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Harvard Applied Math 225

Advanced Scientific Computing: Numerical Methods II


Scientific computing has become an indispensable tool in many branches of research, and is vitally important for studying a wide range of physical and social phenomena. Applied Math 225 is designed as a second graduate-level course in this field, and covers a variety of advanced topics in numerical analysis, algorithm design, and high-performance computing.

The course is loosely designed as a follow-up to Applied Math 205 and will follow a similar style, with an emphasis on numerical methods for ordinary and partial differential equations. Topics such as finite element methods, finite volume methods, spectral methods, and interface tracking methods will be covered. Advanced techniques in numerical linear algebra will also be covered.

There will be a significant programming component, and the course will extensively discuss the implementation of numerical algorithms on modern computer architectures. Due to the importance of parallelism in modern computing, the course will cover multithreaded programming using the OpenMP library.

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Teaching team

Chris Rycroft


Nick Boffi

Teaching Fellow

Eder Medina

Teaching Fellow

Course information

A more detailed description of this information can be found in the course syllabus.

Monday & Wednesday 10:30am ET via Zoom (see Canvas page for links)
There will be five homework assignments. The first is due on Thursday February 11th, and the remainder are due at roughly two week intervals. Homework assignments will be due at 5pm ET and can be uploaded via the course Canvas page. In addition, an introductory homework assignment 0 is provided, which is ungraded but designed for you to refresh your familiarity with programming.
The course will assume that students have already taken a course in scientific computing that is similar to AM 205. Familiarity with linear algebra, calculus, and partial differential equations will be assumed. An intermediate level of programming ability (e.g. at the level of CS 50/51, AM 111/205) will be assumed. The course will also require the use of either C++ or Fortran—students should either be familiar with this, or have a willingness to learn.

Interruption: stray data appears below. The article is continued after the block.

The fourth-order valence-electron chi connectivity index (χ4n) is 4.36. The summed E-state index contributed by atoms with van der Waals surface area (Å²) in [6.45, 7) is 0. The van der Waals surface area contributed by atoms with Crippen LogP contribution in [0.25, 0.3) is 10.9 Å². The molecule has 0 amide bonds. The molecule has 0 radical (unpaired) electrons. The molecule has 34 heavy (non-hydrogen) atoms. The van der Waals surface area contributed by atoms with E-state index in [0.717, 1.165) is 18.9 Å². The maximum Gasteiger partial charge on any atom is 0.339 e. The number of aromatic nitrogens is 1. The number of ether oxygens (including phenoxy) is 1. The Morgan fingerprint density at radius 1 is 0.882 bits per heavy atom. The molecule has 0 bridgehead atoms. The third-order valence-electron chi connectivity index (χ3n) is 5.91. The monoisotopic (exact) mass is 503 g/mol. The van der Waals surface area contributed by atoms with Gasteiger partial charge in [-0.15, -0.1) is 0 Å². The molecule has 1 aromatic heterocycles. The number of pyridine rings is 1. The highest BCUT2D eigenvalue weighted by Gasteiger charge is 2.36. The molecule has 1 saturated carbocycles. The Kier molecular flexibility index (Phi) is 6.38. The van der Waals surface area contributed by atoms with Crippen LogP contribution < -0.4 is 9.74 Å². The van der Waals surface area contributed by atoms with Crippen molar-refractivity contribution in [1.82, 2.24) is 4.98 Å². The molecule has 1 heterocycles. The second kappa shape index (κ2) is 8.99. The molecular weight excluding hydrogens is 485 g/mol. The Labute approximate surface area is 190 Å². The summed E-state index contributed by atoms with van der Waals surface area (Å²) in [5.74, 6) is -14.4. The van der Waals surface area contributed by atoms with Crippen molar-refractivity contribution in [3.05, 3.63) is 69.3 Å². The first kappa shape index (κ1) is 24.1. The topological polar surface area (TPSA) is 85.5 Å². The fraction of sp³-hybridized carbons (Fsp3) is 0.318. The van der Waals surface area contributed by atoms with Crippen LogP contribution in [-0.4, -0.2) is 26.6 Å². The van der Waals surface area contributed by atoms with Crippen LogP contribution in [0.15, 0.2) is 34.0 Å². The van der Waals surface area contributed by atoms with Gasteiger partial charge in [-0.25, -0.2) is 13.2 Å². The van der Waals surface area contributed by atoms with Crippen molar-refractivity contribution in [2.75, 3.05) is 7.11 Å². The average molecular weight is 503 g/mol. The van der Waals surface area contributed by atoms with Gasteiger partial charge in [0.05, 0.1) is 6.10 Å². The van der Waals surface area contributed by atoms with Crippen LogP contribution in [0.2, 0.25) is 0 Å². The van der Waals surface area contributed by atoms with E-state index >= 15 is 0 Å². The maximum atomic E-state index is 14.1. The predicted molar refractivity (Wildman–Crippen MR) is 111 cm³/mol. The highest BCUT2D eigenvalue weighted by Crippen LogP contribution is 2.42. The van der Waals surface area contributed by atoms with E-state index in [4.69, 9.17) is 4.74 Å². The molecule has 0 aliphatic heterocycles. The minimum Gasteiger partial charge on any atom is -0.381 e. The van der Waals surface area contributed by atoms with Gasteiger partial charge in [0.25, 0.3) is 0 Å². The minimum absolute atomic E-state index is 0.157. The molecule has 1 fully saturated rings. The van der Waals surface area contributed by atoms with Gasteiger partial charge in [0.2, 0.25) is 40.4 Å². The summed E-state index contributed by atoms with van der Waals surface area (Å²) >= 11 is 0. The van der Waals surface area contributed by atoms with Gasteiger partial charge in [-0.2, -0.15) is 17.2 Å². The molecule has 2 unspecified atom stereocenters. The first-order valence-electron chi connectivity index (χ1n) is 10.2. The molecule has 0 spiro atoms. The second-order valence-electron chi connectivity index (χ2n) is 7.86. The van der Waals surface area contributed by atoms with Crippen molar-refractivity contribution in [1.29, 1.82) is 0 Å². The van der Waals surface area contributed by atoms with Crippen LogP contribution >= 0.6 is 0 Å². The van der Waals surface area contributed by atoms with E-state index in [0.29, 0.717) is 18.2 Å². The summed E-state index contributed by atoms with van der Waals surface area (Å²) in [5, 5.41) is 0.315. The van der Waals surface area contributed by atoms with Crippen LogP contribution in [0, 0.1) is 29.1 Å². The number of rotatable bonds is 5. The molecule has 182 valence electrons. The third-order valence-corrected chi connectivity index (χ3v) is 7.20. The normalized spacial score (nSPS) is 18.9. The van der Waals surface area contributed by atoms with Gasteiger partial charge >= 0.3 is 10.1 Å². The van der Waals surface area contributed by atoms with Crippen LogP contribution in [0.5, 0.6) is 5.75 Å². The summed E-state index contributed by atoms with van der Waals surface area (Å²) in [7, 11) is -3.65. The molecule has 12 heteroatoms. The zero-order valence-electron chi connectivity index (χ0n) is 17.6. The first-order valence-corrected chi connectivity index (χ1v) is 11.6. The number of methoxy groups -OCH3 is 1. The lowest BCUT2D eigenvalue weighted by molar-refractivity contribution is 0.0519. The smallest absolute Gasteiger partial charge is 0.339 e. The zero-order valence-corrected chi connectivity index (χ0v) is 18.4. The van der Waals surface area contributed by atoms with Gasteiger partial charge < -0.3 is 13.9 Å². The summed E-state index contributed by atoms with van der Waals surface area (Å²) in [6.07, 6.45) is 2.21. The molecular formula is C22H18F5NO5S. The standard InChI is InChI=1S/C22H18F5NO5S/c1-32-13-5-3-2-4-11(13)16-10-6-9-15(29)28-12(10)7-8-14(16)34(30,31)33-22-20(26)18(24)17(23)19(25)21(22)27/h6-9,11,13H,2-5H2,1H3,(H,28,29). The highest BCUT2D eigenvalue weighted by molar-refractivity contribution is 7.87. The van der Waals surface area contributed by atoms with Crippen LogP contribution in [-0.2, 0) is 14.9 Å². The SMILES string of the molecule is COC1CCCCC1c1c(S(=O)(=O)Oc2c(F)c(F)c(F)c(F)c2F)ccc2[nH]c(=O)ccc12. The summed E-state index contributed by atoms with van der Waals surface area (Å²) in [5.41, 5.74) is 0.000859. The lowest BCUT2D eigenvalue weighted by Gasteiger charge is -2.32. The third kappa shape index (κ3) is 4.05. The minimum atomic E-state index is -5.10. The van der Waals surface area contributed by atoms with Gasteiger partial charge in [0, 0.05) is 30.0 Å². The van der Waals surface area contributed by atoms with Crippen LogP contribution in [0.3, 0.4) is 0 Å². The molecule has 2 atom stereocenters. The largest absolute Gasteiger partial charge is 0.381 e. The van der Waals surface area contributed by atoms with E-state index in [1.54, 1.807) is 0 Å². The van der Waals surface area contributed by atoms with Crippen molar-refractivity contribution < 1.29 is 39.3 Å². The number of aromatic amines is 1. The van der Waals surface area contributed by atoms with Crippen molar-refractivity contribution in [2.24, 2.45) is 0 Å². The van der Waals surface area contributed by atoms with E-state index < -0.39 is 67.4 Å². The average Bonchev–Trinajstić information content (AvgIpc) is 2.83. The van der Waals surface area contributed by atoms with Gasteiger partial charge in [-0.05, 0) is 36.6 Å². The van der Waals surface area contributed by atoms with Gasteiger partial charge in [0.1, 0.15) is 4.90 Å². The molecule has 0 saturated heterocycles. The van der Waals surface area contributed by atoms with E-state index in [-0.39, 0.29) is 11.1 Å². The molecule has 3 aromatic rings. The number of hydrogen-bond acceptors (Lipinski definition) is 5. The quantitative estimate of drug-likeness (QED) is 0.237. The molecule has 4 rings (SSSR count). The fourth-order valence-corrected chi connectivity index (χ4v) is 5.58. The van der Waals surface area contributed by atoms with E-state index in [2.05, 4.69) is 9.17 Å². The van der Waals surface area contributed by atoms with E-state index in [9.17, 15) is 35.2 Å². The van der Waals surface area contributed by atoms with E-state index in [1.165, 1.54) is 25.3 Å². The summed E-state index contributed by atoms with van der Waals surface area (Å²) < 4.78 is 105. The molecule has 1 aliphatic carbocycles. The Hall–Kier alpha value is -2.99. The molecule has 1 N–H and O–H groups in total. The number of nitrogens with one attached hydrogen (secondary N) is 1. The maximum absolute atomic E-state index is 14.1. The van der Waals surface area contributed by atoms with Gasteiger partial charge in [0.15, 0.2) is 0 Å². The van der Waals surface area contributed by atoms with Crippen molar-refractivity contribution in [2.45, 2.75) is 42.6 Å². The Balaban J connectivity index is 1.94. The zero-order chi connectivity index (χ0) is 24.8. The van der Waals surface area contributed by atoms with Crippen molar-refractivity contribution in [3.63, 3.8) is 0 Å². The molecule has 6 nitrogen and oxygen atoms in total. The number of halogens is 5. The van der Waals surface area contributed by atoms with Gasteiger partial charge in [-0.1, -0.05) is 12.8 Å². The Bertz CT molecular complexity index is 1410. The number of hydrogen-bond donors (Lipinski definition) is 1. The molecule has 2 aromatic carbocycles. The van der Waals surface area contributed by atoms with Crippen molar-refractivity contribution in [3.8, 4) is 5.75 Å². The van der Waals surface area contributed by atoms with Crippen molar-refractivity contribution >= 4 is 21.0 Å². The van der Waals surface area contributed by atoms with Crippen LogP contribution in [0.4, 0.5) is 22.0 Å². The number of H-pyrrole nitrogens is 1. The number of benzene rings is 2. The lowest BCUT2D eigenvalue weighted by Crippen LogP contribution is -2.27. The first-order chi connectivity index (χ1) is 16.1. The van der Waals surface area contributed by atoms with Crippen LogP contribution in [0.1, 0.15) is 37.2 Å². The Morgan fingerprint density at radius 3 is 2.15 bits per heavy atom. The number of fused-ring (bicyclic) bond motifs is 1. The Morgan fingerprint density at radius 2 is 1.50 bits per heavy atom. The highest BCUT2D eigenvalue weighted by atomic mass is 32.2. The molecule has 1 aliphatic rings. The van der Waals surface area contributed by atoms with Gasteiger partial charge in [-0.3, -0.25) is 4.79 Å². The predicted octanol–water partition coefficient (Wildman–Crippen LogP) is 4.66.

Academic integrity policy
Discussion and the exchange of ideas are essential to doing academic work. For assignments in this course, you are encouraged to consult with your classmates as you work on problem sets. However, after discussions with peers, make sure that you can work through the problem yourself and ensure that any answers you submit for evaluation are the result of your own efforts. In addition, you must cite any books, articles, websites, lectures, etc. that have helped you with your work using appropriate citation practices. Similarly, you must list the names of students with whom you have collaborated on problem sets. Using homework solutions from previous years is forbidden.
The final grade will be based on homework assignments (65%), and the final project (35%).
Final project
This document contains details about the final project organization. In general, the final project will be completed in groups of one, two, or three students. Projects with four or more people are also allowed with instructor permission. Each group will propose a project topic drawn from an application area of interest. The project should make use of concepts covered in the course. The project should be roughly equivalent in scope to a section of a published research article. You will be required to write software to solve your problem, and to submit a report that includes a mathematical discussion of your methodology in relation to the theory covered in the course. Projects will be assessed based on a written report, and the quality and correctness of software. Code should be well-documented and should be organized so that figures submitted in the report can be easily reproduced by the graders.